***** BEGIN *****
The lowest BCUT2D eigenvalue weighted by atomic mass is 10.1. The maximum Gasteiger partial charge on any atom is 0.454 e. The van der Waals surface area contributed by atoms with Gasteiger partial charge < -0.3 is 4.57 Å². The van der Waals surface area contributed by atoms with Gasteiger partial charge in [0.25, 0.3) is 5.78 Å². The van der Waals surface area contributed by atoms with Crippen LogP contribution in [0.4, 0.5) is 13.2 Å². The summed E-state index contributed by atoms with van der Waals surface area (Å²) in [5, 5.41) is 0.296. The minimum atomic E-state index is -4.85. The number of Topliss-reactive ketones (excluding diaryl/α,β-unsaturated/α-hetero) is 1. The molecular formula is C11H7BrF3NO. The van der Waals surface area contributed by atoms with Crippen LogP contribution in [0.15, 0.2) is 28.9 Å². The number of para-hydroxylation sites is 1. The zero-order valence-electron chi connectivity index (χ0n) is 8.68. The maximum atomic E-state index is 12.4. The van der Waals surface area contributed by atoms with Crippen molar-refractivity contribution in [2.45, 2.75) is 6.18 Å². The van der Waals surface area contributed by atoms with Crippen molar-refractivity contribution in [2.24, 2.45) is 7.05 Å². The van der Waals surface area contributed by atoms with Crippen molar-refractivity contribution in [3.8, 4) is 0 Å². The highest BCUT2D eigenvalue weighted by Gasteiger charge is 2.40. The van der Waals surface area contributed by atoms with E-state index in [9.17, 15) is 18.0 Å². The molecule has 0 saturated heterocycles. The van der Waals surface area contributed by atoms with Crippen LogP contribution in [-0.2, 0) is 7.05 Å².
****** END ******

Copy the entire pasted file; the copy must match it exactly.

The lowest BCUT2D eigenvalue weighted by atomic mass is 10.1. The maximum Gasteiger partial charge on any atom is 0.454 e. The van der Waals surface area contributed by atoms with Gasteiger partial charge < -0.3 is 4.57 Å². The van der Waals surface area contributed by atoms with Gasteiger partial charge in [0.25, 0.3) is 5.78 Å². The van der Waals surface area contributed by atoms with Crippen LogP contribution in [0.4, 0.5) is 13.2 Å². The summed E-state index contributed by atoms with van der Waals surface area (Å²) in [5, 5.41) is 0.296. The minimum atomic E-state index is -4.85. The number of Topliss-reactive ketones (excluding diaryl/α,β-unsaturated/α-hetero) is 1. The molecular formula is C11H7BrF3NO. The van der Waals surface area contributed by atoms with Crippen LogP contribution in [0.15, 0.2) is 28.9 Å². The number of para-hydroxylation sites is 1. The zero-order valence-electron chi connectivity index (χ0n) is 8.68. The maximum atomic E-state index is 12.4. The van der Waals surface area contributed by atoms with Crippen molar-refractivity contribution in [2.45, 2.75) is 6.18 Å². The van der Waals surface area contributed by atoms with Crippen molar-refractivity contribution in [2.24, 2.45) is 7.05 Å². The van der Waals surface area contributed by atoms with Crippen molar-refractivity contribution in [3.8, 4) is 0 Å². The highest BCUT2D eigenvalue weighted by Gasteiger charge is 2.40. The van der Waals surface area contributed by atoms with E-state index in [9.17, 15) is 18.0 Å². The molecule has 0 saturated heterocycles. The van der Waals surface area contributed by atoms with Crippen LogP contribution in [-0.2, 0) is 7.05 Å².